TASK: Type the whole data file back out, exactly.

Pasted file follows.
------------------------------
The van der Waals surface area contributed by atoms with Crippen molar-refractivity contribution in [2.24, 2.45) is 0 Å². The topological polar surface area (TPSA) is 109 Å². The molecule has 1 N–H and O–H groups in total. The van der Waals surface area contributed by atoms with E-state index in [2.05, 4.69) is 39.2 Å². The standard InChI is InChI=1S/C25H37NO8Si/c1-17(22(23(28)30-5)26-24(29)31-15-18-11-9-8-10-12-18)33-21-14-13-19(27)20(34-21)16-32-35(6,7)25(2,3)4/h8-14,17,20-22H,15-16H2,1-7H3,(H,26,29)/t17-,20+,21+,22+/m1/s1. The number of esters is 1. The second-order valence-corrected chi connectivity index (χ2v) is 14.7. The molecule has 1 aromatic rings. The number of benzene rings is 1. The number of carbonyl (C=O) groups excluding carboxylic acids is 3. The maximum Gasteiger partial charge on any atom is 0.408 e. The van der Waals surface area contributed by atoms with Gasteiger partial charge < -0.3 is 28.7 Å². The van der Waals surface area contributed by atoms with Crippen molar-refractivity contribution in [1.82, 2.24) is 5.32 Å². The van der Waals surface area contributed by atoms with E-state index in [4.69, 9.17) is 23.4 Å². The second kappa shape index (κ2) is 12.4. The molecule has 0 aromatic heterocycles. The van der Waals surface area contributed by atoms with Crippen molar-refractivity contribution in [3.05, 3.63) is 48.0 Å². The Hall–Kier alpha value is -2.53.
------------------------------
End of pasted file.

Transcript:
The van der Waals surface area contributed by atoms with Crippen molar-refractivity contribution in [2.24, 2.45) is 0 Å². The topological polar surface area (TPSA) is 109 Å². The molecule has 1 N–H and O–H groups in total. The van der Waals surface area contributed by atoms with E-state index in [2.05, 4.69) is 39.2 Å². The standard InChI is InChI=1S/C25H37NO8Si/c1-17(22(23(28)30-5)26-24(29)31-15-18-11-9-8-10-12-18)33-21-14-13-19(27)20(34-21)16-32-35(6,7)25(2,3)4/h8-14,17,20-22H,15-16H2,1-7H3,(H,26,29)/t17-,20+,21+,22+/m1/s1. The number of esters is 1. The second-order valence-corrected chi connectivity index (χ2v) is 14.7. The molecule has 1 aromatic rings. The number of benzene rings is 1. The number of carbonyl (C=O) groups excluding carboxylic acids is 3. The maximum Gasteiger partial charge on any atom is 0.408 e. The van der Waals surface area contributed by atoms with Gasteiger partial charge < -0.3 is 28.7 Å². The van der Waals surface area contributed by atoms with Crippen molar-refractivity contribution in [1.82, 2.24) is 5.32 Å². The van der Waals surface area contributed by atoms with E-state index in [4.69, 9.17) is 23.4 Å². The second kappa shape index (κ2) is 12.4. The molecule has 0 aromatic heterocycles. The van der Waals surface area contributed by atoms with Crippen molar-refractivity contribution in [3.05, 3.63) is 48.0 Å². The Hall–Kier alpha value is -2.53.